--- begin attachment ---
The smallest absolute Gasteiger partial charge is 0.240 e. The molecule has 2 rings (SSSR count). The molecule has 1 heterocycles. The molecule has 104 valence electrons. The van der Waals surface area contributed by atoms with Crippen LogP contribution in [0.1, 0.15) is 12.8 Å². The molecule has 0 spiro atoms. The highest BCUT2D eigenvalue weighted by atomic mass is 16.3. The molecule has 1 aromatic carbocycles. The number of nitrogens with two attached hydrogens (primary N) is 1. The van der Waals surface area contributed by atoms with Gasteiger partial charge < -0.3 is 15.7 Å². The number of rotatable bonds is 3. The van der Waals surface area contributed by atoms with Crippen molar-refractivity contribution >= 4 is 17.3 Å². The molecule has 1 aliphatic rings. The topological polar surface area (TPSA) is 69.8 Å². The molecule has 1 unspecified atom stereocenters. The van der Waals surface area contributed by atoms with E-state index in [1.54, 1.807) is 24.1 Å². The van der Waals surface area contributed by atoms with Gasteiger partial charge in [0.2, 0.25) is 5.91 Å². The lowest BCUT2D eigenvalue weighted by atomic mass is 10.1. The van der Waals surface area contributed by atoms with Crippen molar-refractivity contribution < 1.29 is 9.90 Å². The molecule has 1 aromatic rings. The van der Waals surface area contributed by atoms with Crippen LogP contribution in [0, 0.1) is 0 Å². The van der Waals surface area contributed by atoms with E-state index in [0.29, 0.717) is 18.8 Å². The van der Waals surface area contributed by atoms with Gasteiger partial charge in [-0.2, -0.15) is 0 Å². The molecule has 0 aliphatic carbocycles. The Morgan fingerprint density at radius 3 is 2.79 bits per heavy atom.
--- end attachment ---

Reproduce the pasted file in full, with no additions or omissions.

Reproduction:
The smallest absolute Gasteiger partial charge is 0.240 e. The molecule has 2 rings (SSSR count). The molecule has 1 heterocycles. The molecule has 104 valence electrons. The van der Waals surface area contributed by atoms with Crippen LogP contribution in [0.1, 0.15) is 12.8 Å². The molecule has 0 spiro atoms. The highest BCUT2D eigenvalue weighted by atomic mass is 16.3. The molecule has 1 aromatic carbocycles. The number of nitrogens with two attached hydrogens (primary N) is 1. The van der Waals surface area contributed by atoms with Gasteiger partial charge < -0.3 is 15.7 Å². The number of rotatable bonds is 3. The van der Waals surface area contributed by atoms with Crippen molar-refractivity contribution >= 4 is 17.3 Å². The molecule has 1 aliphatic rings. The topological polar surface area (TPSA) is 69.8 Å². The molecule has 1 unspecified atom stereocenters. The van der Waals surface area contributed by atoms with E-state index in [1.54, 1.807) is 24.1 Å². The van der Waals surface area contributed by atoms with Gasteiger partial charge in [0.2, 0.25) is 5.91 Å². The lowest BCUT2D eigenvalue weighted by atomic mass is 10.1. The van der Waals surface area contributed by atoms with Crippen molar-refractivity contribution < 1.29 is 9.90 Å². The molecule has 1 aromatic rings. The van der Waals surface area contributed by atoms with Crippen LogP contribution in [0, 0.1) is 0 Å². The van der Waals surface area contributed by atoms with E-state index in [0.29, 0.717) is 18.8 Å². The van der Waals surface area contributed by atoms with Gasteiger partial charge in [-0.2, -0.15) is 0 Å². The molecule has 0 aliphatic carbocycles. The Morgan fingerprint density at radius 3 is 2.79 bits per heavy atom.